This is puzzling. Should there be separate ceremonies for black, Asian, Native American, disabled, Hispanic, Jewish and obese students – all traditionally marginalised? Why not a special ceremony for students from fly-over country, which is seriously under-represented at Harvard?

If inclusion is the aim of diversity accommodation policies, it seems odd to create safe havens from which everyone else is excluded.

Third, Pride. June is Pride Month, or more properly speaking, Lesbian, Gay, Bisexual, Transgender, and Queer Pride Month, according to its proclamation by President Biden, who has drained the Digby-Vane-Trumpington Kool-Aid to the dregs. (Are Two-Spirits and Pansexuals not allowed to be Proud?)

The President describes it as “both a jubilant communal celebration of visibility and a personal celebration of self-worth and dignity”. Isn’t this discriminatory? Why not a Pride in Obesity Month, etc?

It’s about time that the need for unending praise of the 2SLGBTQIA+ community is questioned. The appointment books of psychologists are full of individuals who question their self-worth and need constant cossetting and affirmation and Valium. It’s very, very expensive and is not regarded as normal or healthy. If an entire “community” needs annual affirmation for an entire month, there’s something medically amiss.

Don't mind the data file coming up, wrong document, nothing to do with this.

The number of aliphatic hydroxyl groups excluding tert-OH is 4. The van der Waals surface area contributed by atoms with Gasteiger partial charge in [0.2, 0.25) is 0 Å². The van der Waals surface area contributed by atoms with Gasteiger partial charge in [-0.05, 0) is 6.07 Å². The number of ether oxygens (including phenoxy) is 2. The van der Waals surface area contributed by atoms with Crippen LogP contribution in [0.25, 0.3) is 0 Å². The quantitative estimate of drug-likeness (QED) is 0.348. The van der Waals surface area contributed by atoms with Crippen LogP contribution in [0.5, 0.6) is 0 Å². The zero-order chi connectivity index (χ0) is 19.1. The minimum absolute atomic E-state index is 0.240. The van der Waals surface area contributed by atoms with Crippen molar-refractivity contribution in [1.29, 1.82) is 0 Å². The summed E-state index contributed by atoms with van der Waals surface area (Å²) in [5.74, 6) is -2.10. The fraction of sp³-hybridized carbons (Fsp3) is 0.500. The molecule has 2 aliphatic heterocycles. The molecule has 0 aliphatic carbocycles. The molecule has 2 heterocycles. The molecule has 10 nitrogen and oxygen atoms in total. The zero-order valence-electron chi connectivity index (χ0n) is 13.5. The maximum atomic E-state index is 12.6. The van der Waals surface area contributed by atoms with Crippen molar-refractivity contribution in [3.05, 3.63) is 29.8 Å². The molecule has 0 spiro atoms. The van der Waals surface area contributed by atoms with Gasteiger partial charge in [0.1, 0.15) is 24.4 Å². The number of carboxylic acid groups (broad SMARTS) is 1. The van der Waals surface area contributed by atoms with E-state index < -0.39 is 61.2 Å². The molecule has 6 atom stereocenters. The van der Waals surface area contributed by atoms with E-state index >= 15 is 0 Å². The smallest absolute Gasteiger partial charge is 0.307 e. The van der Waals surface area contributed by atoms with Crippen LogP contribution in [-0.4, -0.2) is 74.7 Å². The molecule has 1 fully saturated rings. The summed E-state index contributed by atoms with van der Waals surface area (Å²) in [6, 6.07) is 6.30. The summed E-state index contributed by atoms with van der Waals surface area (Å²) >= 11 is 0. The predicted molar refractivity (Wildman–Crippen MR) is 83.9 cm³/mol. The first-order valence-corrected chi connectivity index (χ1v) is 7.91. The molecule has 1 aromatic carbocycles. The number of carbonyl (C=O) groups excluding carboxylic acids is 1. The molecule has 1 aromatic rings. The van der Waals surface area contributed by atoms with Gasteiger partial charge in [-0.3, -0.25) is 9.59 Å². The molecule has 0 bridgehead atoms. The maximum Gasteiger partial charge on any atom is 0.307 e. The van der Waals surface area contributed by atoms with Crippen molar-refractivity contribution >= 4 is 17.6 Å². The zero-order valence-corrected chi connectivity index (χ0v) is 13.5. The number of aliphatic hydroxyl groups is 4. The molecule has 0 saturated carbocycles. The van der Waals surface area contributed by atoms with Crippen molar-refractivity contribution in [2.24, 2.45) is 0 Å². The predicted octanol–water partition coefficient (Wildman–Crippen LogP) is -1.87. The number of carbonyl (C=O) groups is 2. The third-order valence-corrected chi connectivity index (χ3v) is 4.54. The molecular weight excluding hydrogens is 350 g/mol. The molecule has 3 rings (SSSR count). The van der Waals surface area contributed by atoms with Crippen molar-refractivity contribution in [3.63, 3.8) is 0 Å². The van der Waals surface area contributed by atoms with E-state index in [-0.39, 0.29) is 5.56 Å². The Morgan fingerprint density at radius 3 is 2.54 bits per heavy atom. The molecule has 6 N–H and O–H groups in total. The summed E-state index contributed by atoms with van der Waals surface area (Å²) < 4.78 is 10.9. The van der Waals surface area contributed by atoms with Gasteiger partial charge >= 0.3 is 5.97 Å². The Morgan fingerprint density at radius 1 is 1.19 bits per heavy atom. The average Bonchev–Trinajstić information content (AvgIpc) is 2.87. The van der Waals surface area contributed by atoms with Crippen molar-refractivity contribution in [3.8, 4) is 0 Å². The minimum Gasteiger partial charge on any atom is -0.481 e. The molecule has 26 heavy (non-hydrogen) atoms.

US veterans get one day, just one day, November 11, to be feted. But about 41 percent of veterans who served in Iraq or Afghanistan — about 1.7 million men and women — have a mental health needs. Are Bloomingdale’s, McDonalds, and J.Crew competing to honour them, as they are doing for the 2SLGBTQIA+ crowd? Nope. (Sorry, my bad: on Veterans Day veterans do qualify for a free meal at participating McDonalds outlets.)

In his proclamation, the President says that “we recognize the resilience and determination of the many individuals who are fighting to live freely and authentically”. But people with resilience and determination do not need an entire month of hugs and kisses.

Fourth, self-sufficiency. The 2SLGBTQIA+ movement is married to the government. It needs 24/7 taxpayer-funded pats on the back, abundant subsidies and constant tweaking of legislative protections. “No whining. No complaining. No excuses,” says Angela Duckworth in her best-selling book Grit: The Power of Passion and Perseverance. It’s looking more and more as though “grit” is a four-letter word for the 2SLGBTQIA+ crowd.

Americans (and Canadians) pride themselves on their tradition of rugged individualism – although they don’t spend a whole month celebrating it. LavGrad ceremonies and Pride Months are tolling its death knell.

We need to declare Waugh on this absurd Pride business. “Words have basic inalienable meanings,” he wrote in his autobiography, “departure from which is either conscious metaphor or inexcusable vulgarity.” It’s not a popular view nowadays, but he had a point. The 2SLGBTQIA+ crowd is clearly not using “pride” as a metaphor, so perhaps, we must attribute Pride Month to its inexcusable vulgarity.

Michael Cook

Michael Cook is the editor of MercatorNet